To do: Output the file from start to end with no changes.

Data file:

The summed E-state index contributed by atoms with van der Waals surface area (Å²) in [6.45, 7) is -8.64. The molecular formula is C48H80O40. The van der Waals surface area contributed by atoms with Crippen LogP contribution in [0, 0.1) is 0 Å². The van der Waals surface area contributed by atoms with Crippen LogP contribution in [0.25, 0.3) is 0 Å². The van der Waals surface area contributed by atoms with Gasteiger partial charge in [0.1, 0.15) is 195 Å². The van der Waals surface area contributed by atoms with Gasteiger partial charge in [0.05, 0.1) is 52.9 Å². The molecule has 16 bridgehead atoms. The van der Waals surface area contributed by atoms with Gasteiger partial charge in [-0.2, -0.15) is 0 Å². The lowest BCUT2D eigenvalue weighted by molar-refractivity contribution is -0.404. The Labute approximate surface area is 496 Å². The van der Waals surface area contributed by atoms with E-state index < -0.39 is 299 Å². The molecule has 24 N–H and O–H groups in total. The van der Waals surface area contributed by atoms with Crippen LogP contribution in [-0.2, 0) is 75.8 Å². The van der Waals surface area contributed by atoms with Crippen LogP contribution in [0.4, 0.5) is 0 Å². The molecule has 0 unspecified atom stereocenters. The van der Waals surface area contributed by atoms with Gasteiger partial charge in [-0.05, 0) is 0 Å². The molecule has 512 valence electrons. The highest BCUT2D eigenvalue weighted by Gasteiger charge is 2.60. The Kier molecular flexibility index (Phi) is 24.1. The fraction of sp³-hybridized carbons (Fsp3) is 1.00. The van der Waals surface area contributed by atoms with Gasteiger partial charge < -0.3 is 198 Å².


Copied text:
The summed E-state index contributed by atoms with van der Waals surface area (Å²) in [6.45, 7) is -8.64. The molecular formula is C48H80O40. The van der Waals surface area contributed by atoms with Crippen LogP contribution in [0, 0.1) is 0 Å². The van der Waals surface area contributed by atoms with Crippen LogP contribution in [0.25, 0.3) is 0 Å². The van der Waals surface area contributed by atoms with Gasteiger partial charge in [0.1, 0.15) is 195 Å². The van der Waals surface area contributed by atoms with Gasteiger partial charge in [0.05, 0.1) is 52.9 Å². The molecule has 16 bridgehead atoms. The van der Waals surface area contributed by atoms with Gasteiger partial charge in [-0.2, -0.15) is 0 Å². The lowest BCUT2D eigenvalue weighted by molar-refractivity contribution is -0.404. The Labute approximate surface area is 496 Å². The van der Waals surface area contributed by atoms with E-state index < -0.39 is 299 Å². The molecule has 24 N–H and O–H groups in total. The van der Waals surface area contributed by atoms with Crippen LogP contribution in [-0.2, 0) is 75.8 Å². The van der Waals surface area contributed by atoms with Crippen LogP contribution in [0.4, 0.5) is 0 Å². The molecule has 0 unspecified atom stereocenters. The van der Waals surface area contributed by atoms with Gasteiger partial charge in [-0.05, 0) is 0 Å². The molecule has 512 valence electrons. The highest BCUT2D eigenvalue weighted by Gasteiger charge is 2.60. The Kier molecular flexibility index (Phi) is 24.1. The fraction of sp³-hybridized carbons (Fsp3) is 1.00. The van der Waals surface area contributed by atoms with Gasteiger partial charge < -0.3 is 198 Å².